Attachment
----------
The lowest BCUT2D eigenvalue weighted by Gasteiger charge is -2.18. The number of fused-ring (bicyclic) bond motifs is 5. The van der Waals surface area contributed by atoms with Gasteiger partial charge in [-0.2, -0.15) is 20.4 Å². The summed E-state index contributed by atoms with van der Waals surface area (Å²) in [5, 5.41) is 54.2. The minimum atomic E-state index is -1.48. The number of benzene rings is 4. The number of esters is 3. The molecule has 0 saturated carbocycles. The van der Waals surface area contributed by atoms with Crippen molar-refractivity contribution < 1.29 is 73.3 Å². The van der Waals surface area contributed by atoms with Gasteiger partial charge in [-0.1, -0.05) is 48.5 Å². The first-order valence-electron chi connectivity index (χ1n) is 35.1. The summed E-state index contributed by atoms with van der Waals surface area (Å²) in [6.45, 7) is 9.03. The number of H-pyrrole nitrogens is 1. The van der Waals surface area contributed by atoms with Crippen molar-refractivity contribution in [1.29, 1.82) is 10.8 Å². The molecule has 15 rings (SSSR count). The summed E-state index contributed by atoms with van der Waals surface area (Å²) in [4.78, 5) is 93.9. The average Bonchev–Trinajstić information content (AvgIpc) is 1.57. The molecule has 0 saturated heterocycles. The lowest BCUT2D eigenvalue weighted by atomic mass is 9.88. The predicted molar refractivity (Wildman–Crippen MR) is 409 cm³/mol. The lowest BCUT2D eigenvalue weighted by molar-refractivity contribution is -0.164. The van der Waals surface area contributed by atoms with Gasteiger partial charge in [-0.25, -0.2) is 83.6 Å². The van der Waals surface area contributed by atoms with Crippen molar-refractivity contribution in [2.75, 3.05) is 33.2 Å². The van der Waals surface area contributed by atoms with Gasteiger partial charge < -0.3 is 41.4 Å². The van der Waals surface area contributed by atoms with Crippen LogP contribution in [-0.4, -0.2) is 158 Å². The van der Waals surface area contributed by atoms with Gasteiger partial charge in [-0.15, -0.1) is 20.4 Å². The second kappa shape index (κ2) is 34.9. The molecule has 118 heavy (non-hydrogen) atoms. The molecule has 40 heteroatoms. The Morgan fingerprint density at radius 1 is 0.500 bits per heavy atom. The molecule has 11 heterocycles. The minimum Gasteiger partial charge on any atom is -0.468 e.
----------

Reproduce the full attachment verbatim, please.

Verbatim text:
The lowest BCUT2D eigenvalue weighted by Gasteiger charge is -2.18. The number of fused-ring (bicyclic) bond motifs is 5. The van der Waals surface area contributed by atoms with Gasteiger partial charge in [-0.2, -0.15) is 20.4 Å². The summed E-state index contributed by atoms with van der Waals surface area (Å²) in [5, 5.41) is 54.2. The minimum atomic E-state index is -1.48. The number of benzene rings is 4. The number of esters is 3. The molecule has 0 saturated carbocycles. The van der Waals surface area contributed by atoms with Crippen molar-refractivity contribution < 1.29 is 73.3 Å². The van der Waals surface area contributed by atoms with Gasteiger partial charge in [-0.1, -0.05) is 48.5 Å². The first-order valence-electron chi connectivity index (χ1n) is 35.1. The summed E-state index contributed by atoms with van der Waals surface area (Å²) in [6.45, 7) is 9.03. The number of H-pyrrole nitrogens is 1. The van der Waals surface area contributed by atoms with Crippen molar-refractivity contribution in [1.29, 1.82) is 10.8 Å². The molecule has 15 rings (SSSR count). The summed E-state index contributed by atoms with van der Waals surface area (Å²) in [4.78, 5) is 93.9. The average Bonchev–Trinajstić information content (AvgIpc) is 1.57. The molecule has 0 saturated heterocycles. The lowest BCUT2D eigenvalue weighted by atomic mass is 9.88. The predicted molar refractivity (Wildman–Crippen MR) is 409 cm³/mol. The lowest BCUT2D eigenvalue weighted by molar-refractivity contribution is -0.164. The van der Waals surface area contributed by atoms with Gasteiger partial charge in [-0.25, -0.2) is 83.6 Å². The van der Waals surface area contributed by atoms with Crippen molar-refractivity contribution in [2.75, 3.05) is 33.2 Å². The van der Waals surface area contributed by atoms with Gasteiger partial charge < -0.3 is 41.4 Å². The van der Waals surface area contributed by atoms with Crippen LogP contribution in [-0.4, -0.2) is 158 Å². The van der Waals surface area contributed by atoms with Gasteiger partial charge in [-0.15, -0.1) is 20.4 Å². The second kappa shape index (κ2) is 34.9. The molecule has 118 heavy (non-hydrogen) atoms. The molecule has 40 heteroatoms. The Morgan fingerprint density at radius 1 is 0.500 bits per heavy atom. The molecule has 11 heterocycles. The minimum Gasteiger partial charge on any atom is -0.468 e.